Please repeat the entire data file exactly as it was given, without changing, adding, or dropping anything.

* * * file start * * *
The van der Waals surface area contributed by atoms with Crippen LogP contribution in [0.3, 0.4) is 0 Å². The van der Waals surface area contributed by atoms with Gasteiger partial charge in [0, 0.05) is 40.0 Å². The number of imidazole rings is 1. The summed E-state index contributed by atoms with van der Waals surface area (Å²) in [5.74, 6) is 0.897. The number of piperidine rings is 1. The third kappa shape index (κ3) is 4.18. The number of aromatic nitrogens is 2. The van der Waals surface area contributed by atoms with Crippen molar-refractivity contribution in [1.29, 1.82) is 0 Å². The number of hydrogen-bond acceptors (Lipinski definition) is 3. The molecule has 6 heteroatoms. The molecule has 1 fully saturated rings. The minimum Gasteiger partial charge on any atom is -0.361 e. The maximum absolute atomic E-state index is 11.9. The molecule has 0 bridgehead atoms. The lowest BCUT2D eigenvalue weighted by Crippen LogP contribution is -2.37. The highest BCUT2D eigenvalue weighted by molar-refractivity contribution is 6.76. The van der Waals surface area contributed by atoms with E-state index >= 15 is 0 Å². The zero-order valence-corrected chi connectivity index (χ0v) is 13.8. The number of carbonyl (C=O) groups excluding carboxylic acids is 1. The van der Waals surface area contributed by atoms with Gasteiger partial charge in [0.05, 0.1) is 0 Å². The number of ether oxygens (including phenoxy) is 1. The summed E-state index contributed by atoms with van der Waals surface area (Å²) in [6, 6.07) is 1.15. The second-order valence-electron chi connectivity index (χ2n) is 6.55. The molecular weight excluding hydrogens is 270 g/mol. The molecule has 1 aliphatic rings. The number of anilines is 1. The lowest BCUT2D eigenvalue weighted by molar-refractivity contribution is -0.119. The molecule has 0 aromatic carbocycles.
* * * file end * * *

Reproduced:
The van der Waals surface area contributed by atoms with Crippen LogP contribution in [0.3, 0.4) is 0 Å². The van der Waals surface area contributed by atoms with Gasteiger partial charge in [0, 0.05) is 40.0 Å². The number of imidazole rings is 1. The summed E-state index contributed by atoms with van der Waals surface area (Å²) in [5.74, 6) is 0.897. The number of piperidine rings is 1. The third kappa shape index (κ3) is 4.18. The number of aromatic nitrogens is 2. The van der Waals surface area contributed by atoms with Crippen molar-refractivity contribution in [1.29, 1.82) is 0 Å². The number of hydrogen-bond acceptors (Lipinski definition) is 3. The molecule has 6 heteroatoms. The molecule has 1 fully saturated rings. The minimum Gasteiger partial charge on any atom is -0.361 e. The maximum absolute atomic E-state index is 11.9. The molecule has 0 bridgehead atoms. The lowest BCUT2D eigenvalue weighted by Crippen LogP contribution is -2.37. The highest BCUT2D eigenvalue weighted by molar-refractivity contribution is 6.76. The van der Waals surface area contributed by atoms with E-state index >= 15 is 0 Å². The zero-order valence-corrected chi connectivity index (χ0v) is 13.8. The number of carbonyl (C=O) groups excluding carboxylic acids is 1. The van der Waals surface area contributed by atoms with Gasteiger partial charge in [0.05, 0.1) is 0 Å². The number of ether oxygens (including phenoxy) is 1. The summed E-state index contributed by atoms with van der Waals surface area (Å²) in [6, 6.07) is 1.15. The second-order valence-electron chi connectivity index (χ2n) is 6.55. The molecular weight excluding hydrogens is 270 g/mol. The molecule has 1 aliphatic rings. The number of anilines is 1. The lowest BCUT2D eigenvalue weighted by molar-refractivity contribution is -0.119. The molecule has 0 aromatic carbocycles.